touched on many issues of longstanding (if avocational) interest to me, and I thank you for it!
I was startled enough at the remarks noted on p. 108 (attach) that I made some further enquiries. Telford Taylor, in "Munich"
takes a more comprehending posture; but is not willing to be so critical. Slesor's [sic] memoirs are self-critical, but
still have plenty of objective grounds for fear of the Luftwaffe. And you may be interested in Col. Levy's (professional)
assessment -- which should be coupled with many accounts of Britain's lack of preparation for defense against air attack,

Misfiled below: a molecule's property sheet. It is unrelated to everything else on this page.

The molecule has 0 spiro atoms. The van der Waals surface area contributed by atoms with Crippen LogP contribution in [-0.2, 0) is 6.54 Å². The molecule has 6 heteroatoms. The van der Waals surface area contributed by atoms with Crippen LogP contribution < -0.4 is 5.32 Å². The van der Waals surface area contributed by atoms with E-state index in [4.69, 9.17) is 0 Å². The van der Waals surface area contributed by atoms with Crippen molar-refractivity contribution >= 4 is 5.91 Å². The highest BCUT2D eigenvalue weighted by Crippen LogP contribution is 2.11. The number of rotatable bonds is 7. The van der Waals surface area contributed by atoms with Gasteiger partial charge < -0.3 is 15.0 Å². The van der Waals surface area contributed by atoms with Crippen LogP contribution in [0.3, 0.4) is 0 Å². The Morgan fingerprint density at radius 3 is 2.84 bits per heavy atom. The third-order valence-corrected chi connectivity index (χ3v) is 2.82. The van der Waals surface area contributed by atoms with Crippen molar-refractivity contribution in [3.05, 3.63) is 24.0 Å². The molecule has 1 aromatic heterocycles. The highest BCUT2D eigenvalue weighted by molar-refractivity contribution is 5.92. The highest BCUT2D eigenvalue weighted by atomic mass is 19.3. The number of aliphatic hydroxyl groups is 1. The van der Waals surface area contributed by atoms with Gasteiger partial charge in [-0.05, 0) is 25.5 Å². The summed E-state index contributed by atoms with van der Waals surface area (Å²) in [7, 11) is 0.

so that unescorted heavy bombers could still do heavy damage
enc: Col Levy
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[BEGIN PAGE TWO]
So, while British leaders can be faulted for their half-hearted commitment to rearmament 1938-1939 (though how can a U.S.
national throw stones on this issue!), I suggest you reexamine the lack of "critical analysis." (One hopes the sheer
volume of strategic-analytic effort today can augment our clarity of policy judgment in like proportion!)